There was a lot of work to be done over the weekend. Police brutality protests continued in cities around the world, in response to the murder of George Floyd. Some people protested, and then some people read books or made phone calls or wrote letters or donated (if you’re still not sure what to do, here’s a good place to start). And then some people watched the 2011 film The Help. Scratch that – Netflix says a whole lot of people watched The Help this weekend. Bryce Dallas Howard knows that there’s an endless number of movies people could watch if they really want to, ahem, help. She might have played the shit-eating villain in The Help, but she’s here to let people know The Help is probably one of the shittier resources when it comes to allyship.
Mashable says that The Help is now the most-watched movie on Netflix, and the fifth-most watched piece of media on the platform altogether. Ridiculous, but not totally surprising. Mashable writes that in the wake of the protests and online support for Black Lives Matter, there has also been an encouragement to white people and non-Black POC to better educate themselves on America’s history with racism and systematic oppression of the Black community. So essentially, people probably thought they giving themselves a two-hour lesson in racial reconciliation. Because on the surface, that’s kind of what The Help set out to do. But as a lot of people know, it went about it in a very white, very problematic way. The Help tells the story of Skeeter Phelan (played by Emma Stone), who exposes the racism perpetrated by rich Mississippi housewives, by writing from the point of view of their “help” (the Black domestic workers and child caregivers). Jessica Chastain’s costumes are cute, but that’s pretty much the only thing about it that is.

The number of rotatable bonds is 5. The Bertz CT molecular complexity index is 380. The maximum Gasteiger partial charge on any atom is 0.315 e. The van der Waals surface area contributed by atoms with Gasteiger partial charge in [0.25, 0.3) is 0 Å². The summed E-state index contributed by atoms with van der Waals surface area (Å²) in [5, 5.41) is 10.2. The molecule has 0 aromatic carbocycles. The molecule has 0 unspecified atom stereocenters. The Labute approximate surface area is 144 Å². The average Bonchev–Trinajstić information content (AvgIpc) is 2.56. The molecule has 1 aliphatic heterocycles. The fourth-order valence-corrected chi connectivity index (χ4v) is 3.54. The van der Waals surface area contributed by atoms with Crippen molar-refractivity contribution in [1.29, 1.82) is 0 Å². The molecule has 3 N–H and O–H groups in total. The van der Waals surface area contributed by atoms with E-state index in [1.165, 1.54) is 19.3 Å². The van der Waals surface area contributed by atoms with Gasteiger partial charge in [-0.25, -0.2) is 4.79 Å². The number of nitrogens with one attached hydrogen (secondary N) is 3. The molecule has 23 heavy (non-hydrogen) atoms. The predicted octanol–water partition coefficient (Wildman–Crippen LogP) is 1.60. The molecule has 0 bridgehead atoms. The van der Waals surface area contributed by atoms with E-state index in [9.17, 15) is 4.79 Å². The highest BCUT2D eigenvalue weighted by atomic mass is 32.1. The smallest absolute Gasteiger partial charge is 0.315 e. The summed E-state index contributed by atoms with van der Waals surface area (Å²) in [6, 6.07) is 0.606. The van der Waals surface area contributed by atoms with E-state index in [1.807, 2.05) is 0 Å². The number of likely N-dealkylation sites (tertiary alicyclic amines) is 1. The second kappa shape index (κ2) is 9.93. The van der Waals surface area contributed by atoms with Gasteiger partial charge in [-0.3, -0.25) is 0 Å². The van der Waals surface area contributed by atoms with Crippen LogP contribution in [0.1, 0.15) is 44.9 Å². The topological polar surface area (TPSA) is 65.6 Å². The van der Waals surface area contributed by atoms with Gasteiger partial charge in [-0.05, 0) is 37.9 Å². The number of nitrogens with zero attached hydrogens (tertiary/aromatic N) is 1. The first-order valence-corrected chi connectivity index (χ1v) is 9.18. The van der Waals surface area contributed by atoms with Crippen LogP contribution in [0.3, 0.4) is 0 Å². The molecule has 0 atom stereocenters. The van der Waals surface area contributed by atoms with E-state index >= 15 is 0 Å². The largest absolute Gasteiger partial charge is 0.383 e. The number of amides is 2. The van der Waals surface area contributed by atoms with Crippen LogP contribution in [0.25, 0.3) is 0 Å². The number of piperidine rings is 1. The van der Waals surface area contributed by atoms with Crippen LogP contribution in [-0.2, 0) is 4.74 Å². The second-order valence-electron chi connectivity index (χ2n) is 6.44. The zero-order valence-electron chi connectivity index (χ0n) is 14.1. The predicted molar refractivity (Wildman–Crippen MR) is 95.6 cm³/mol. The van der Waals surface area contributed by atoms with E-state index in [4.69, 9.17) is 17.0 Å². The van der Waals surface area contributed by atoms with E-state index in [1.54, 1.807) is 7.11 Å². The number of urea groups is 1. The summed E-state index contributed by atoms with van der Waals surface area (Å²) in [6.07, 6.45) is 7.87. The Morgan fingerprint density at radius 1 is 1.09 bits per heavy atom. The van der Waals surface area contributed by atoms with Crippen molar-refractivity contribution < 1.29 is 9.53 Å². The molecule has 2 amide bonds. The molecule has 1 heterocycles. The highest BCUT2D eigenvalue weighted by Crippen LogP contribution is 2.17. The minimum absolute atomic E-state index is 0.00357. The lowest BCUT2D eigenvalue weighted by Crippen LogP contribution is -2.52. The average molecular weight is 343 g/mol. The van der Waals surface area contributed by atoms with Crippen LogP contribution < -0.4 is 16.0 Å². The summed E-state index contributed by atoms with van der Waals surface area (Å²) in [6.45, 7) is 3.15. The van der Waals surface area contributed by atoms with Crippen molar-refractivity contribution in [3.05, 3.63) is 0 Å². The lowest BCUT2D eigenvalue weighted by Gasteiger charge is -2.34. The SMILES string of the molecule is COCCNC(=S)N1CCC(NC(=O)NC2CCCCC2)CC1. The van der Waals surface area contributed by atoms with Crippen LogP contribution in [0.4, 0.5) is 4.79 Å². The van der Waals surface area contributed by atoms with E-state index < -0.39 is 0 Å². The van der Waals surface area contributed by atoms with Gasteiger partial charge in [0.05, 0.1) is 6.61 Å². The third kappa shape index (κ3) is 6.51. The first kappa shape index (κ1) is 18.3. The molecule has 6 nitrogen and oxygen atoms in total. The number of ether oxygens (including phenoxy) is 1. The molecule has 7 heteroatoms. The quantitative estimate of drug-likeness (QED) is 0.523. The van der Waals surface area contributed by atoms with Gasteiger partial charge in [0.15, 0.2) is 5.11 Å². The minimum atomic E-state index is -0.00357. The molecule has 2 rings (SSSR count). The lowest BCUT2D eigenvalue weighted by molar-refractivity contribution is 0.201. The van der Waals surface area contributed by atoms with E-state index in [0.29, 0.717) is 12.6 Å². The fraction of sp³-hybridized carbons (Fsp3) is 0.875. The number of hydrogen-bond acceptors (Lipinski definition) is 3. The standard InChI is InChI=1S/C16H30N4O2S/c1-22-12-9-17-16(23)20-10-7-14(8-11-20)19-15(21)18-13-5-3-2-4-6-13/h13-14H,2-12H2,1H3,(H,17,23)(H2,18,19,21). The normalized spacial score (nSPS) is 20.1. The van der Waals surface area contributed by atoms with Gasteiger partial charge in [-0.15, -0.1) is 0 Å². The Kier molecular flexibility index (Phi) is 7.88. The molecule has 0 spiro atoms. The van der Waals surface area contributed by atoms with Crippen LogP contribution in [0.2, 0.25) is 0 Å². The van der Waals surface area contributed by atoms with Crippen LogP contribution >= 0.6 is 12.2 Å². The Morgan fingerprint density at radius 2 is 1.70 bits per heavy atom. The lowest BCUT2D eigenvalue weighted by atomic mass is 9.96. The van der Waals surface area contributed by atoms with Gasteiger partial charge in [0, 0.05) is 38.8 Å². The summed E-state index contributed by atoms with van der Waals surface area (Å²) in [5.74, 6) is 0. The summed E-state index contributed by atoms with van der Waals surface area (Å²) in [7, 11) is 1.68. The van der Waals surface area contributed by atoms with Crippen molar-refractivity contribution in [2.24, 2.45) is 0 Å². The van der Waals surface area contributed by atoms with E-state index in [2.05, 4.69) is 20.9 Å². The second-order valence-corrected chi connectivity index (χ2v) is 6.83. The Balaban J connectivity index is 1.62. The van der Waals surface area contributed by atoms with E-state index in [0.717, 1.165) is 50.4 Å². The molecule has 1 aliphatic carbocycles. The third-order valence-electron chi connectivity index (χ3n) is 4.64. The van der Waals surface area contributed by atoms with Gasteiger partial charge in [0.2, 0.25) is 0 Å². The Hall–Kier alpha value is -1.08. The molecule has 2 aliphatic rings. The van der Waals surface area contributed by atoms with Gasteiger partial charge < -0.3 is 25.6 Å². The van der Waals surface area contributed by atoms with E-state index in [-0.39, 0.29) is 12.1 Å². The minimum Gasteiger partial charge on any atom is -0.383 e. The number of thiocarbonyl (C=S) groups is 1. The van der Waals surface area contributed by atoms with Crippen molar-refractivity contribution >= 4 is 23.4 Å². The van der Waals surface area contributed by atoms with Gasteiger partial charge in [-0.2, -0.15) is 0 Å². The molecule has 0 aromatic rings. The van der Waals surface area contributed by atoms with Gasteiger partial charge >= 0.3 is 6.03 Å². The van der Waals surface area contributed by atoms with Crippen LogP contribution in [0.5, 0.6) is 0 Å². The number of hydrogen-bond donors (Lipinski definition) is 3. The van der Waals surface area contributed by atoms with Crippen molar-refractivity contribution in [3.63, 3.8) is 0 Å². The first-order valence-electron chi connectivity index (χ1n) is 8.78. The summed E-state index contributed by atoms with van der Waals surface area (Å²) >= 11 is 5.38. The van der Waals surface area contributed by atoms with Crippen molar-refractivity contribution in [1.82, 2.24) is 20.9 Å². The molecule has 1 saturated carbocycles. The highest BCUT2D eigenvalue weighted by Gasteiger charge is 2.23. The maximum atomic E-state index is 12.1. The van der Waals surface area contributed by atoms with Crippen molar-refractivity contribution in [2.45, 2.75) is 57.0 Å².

Viola Davis, who played Aibileen Clark, has spoken out against The Help, saying she regretted being in it. That was two years ago! You would think that we all would have gotten the message, but evidently that’s not the case. Bryce Dallas Howard addressed The Help’s sudden popularity on social media yesterday, and she provided a helpful list of things you should be watching instead of The Help.
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I’ve heard that #TheHelp is the most viewed film on @netflix right now! I’m so grateful for the exquisite friendships that came from that film — our bond is something I treasure deeply and will last a lifetime. This being said, The Help is a fictional story told through the perspective of a white character and was created by predominantly white storytellers. We can all go further. Stories are a gateway to radical empathy and the greatest ones are catalysts for action. If you are seeking ways to learn about the Civil Rights Movement, lynchings, segregation, Jim Crow, and all the ways in which those have an impact on us today, here are a handful of powerful, essential, masterful films and shows that center Black lives, stories, creators, and / or performers: 13th Eyes on the Prize I am Not Your Negro Just Mercy Malcom X Say Her Name: The Life And Death Of Sandra Bland Selma Watchmen When They See Us This is not a comprehensive list so please add to it in the comments below!
That’s a good list. No one asked my opinion, but if I had to suggest a title, I’d say, Poetic Justice, because it’s iconic for about a million reasons. And really, there’s no wrong answer. As Bryce specifically pointed out, the best way to learn is literally to choose films and documentaries that were written and directed by Black creators. And that’s not The Help, which was directed by a white person, and based on a book that was written by a white person, and focuses on a white person’s character development. Bryce put in some work, and like she said, we can all go further with our learning. But I think we all could agree that we also would have accepted it if she had simply written, “Only watch The Help if you want a lesson on terrible wig work.”